Thomas Doty – Storyteller

Klamath River Fish Dams


A "Deal" with the Salmon People

Before the arrival of Europeans along the Klamath River, native people built fish dams by placing large boulders across the width of the river. This allowed for both a resting place for salmon on their upriver spawning journeys as well as a good place to fish. The fish dams arose out of an Old Time "deal" with the Salmon People: we will help perpetuate your species in exchange for you providing us with food.

This bargain of reciprocity was also dramatized at the yearly Sacred Salmon Ceremony. No salmon were taken at the height of the spring run while the first salmon dried on a rack. This might take several days and allowed thousands of salmon to swim past the fishermen, upriver to spawn.

This above photo shows one of the Klamath River fish dams, though it is lower than it was in the old days. Many of the traditional dams were broken down as log rafts were floated downriver to the mills in the 1800s. A few years ago, fish and wildlife agencies built small fish dams along creeks that flowed into the Klamath to help restore the salmon runs ... and it worked!

Dams With a Different Purpose

In the 20th century a series of hydroelectric dams were built on the river. The Copco 1 Dam has blocked salmon runs on the Klamath since the 1920s. In what is being hailed as the "biggest dam-removal project in history" four dams will be removed. Under an agreement between Pacific Corp, several tribes, ranchers, environmental organizations and government agencies, the dams will be gone by 2020. Removal of the dams will open up 420 miles of connected habitat for fish and potentially boost numbers of some species by 80%!

Here's a map of what the course of the Klamath River looked like prior to Copco 1 Dam: Old River Channel (PDF).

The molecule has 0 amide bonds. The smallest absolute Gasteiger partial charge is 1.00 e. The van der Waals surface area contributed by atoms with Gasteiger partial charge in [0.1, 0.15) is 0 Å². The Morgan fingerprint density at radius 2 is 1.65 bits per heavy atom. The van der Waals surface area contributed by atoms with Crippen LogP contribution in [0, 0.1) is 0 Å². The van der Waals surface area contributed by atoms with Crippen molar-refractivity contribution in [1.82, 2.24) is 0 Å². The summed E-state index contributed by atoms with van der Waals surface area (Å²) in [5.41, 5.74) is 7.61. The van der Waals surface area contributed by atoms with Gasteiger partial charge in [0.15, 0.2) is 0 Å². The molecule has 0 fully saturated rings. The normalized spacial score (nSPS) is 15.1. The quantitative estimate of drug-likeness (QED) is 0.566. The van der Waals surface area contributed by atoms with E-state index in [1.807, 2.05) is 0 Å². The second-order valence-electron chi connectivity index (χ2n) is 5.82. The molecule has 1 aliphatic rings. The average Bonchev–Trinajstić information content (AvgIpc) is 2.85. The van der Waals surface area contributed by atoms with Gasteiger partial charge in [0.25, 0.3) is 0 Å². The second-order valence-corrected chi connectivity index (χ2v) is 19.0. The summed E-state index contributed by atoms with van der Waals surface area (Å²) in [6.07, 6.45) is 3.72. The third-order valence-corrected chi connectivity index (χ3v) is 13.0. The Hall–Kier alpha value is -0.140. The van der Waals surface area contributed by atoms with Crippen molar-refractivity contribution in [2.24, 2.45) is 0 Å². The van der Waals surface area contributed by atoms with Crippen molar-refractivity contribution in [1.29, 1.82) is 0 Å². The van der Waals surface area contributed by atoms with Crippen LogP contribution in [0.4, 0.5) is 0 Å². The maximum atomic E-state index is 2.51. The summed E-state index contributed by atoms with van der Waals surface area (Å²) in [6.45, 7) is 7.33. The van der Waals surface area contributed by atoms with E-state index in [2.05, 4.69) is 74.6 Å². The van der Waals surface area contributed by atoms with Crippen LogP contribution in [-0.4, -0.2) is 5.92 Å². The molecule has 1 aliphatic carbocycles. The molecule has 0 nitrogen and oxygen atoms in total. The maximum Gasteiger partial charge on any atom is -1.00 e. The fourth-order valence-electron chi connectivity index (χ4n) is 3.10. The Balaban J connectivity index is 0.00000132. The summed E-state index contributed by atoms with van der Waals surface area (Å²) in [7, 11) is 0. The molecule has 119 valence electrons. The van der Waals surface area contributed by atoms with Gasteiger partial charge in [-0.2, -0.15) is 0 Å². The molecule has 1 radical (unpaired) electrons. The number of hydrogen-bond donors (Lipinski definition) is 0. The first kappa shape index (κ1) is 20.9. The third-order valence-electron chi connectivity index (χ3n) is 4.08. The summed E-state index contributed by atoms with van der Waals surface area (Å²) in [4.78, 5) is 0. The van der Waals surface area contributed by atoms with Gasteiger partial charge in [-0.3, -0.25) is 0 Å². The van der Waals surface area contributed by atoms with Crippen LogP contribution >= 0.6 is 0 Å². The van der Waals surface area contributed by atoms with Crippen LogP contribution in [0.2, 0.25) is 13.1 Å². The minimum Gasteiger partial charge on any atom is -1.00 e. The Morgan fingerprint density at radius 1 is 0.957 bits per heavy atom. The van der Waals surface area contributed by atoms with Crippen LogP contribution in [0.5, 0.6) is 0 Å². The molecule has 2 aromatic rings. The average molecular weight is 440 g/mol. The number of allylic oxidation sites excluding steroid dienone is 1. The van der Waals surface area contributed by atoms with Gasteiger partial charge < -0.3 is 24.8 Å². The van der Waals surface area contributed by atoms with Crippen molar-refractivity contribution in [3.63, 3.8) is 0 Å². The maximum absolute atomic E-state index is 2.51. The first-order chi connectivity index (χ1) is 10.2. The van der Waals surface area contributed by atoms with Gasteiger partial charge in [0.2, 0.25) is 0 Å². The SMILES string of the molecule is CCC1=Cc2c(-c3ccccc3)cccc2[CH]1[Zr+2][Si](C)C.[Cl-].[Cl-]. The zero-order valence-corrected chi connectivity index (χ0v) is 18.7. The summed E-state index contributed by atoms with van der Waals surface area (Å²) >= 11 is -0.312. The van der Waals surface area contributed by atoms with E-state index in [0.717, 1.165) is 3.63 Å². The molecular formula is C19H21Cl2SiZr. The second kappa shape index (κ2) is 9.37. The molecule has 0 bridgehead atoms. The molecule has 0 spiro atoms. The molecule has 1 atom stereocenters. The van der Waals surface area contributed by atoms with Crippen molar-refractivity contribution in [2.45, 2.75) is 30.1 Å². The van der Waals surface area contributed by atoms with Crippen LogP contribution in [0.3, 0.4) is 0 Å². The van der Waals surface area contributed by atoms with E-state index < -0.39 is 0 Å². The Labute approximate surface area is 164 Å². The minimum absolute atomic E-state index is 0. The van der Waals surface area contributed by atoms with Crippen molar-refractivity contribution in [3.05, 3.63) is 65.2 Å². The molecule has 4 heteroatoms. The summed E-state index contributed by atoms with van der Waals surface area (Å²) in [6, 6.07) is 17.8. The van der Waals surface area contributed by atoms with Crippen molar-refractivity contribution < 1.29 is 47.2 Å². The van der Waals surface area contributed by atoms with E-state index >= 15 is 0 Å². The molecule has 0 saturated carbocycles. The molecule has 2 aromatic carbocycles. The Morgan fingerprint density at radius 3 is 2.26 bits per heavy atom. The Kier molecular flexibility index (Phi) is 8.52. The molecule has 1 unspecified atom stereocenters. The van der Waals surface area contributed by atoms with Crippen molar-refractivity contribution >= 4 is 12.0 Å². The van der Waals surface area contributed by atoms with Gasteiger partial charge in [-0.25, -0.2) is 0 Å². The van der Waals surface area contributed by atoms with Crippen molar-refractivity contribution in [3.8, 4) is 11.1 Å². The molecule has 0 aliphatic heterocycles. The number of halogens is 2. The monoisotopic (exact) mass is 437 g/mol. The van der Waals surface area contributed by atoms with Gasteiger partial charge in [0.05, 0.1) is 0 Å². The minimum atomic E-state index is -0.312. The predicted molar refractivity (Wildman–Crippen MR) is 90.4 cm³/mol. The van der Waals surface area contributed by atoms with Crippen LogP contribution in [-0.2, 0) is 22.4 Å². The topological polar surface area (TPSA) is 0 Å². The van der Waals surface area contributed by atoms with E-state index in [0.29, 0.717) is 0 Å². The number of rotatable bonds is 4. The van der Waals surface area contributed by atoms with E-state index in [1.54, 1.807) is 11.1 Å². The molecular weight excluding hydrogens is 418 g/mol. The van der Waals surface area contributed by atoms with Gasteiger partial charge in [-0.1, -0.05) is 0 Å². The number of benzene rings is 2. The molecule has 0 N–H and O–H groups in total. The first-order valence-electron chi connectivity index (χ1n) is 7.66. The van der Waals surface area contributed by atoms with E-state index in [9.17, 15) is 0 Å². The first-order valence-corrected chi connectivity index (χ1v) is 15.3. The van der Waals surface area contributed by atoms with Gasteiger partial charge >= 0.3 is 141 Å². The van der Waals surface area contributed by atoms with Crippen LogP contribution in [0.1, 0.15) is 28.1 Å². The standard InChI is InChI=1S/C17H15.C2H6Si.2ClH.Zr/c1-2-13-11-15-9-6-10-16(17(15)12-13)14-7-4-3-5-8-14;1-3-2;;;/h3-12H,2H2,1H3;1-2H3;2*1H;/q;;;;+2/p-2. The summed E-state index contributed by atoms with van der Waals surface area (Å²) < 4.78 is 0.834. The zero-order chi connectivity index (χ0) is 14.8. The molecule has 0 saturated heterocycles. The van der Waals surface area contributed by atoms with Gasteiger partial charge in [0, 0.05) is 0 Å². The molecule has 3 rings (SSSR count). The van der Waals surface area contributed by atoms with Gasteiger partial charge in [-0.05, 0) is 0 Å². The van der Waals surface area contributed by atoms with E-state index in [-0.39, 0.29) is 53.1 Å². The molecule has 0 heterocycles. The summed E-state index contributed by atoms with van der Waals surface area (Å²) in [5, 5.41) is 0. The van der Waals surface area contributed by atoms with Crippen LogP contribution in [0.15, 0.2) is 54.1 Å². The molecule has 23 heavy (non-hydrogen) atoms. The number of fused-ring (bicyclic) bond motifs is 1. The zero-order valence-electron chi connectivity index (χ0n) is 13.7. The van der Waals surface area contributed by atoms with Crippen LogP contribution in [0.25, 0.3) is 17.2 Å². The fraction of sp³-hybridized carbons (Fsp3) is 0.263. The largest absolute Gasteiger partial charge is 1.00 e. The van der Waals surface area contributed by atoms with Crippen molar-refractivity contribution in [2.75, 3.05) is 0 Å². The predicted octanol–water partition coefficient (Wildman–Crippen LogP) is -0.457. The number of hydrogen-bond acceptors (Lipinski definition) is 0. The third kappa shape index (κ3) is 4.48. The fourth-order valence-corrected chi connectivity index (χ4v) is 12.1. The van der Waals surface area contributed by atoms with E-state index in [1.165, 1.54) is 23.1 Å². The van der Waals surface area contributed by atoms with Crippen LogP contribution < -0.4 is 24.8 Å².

A Glimpse into the Old Days


The top photo is of native people drying salmon in 1904.

The bottom photo shows fishing platforms at Moonshine Falls (also called Fishing Falls) in 1910. The man on the lower platform is watching a salmon leap the falls. Look closely! He is a native Salmon Caller ... one who keeps track of the journeys of the Salmon People and reports back to the people. A second man is watching from the top of the falls. There are several traditional salmon calling sites along the Klamath River -- including one below the village of Coyote's Paw -- that date back hundreds if not thousands of years.

View Larger Photos (PDF)

A Related Story from Upriver....

The River That Flows Two Ways

The Link River is a mile and a half long. It flows out of the south end of Upper Klamath Lake to Lake Ewauna. Along this stretch is the "falls" -- more like a rapids -- where Klamath Falls gets its name. After its founding in 1867, Klamath Falls was originally named Linkville. The name was changed to Klamath Falls in 1892-93. Before white folks settled in the area, there was a Klamath Indian village along the river called Yulalona. The native name means "the river that flows two ways."

John T. Whistler, an engineer with the Bureau of Reclamation, wrote this description in 1903: "In the late summer, it was not uncommon for the river to go dry or have its water blown north into Upper Klamath Lake by wind."

In 1885, William J. Clarke wrote: "There is another very peculiar feature about Link River, and that is that it is occasionally blown dry. This must seem astounding to our readers, but such is the fact. It is caused by a steady wind blowing from the south and up the river -- this through a seemingly canyon -- and the waters of Big Klamath Lake roll up towards the north, and the water is literally all blown down toward the northern end of the lake, and there being but a shallow outlet into Link river, and the water being blown up the lake, leaves no water, and so the river runs dry."

Clarke also described the ruins of an ancient dam on the Link River, built by "a race of people, of whom the present Indians at Klamath know nothing, who inhabited the Klamath Lake country many years ago."

Downriver, the water that flows out of Lake Ewauna becomes the Klamath River, winding its way 250 miles to the Pacific Ocean.

William J. Clarke: Rock Walls and Ancient Dams in the Klamath Valley, 1885 (PDF)


Fishing on the Link River in 1891 (top), and the dry riverbed in 1900 (bottom).

View Larger Photos (PDF)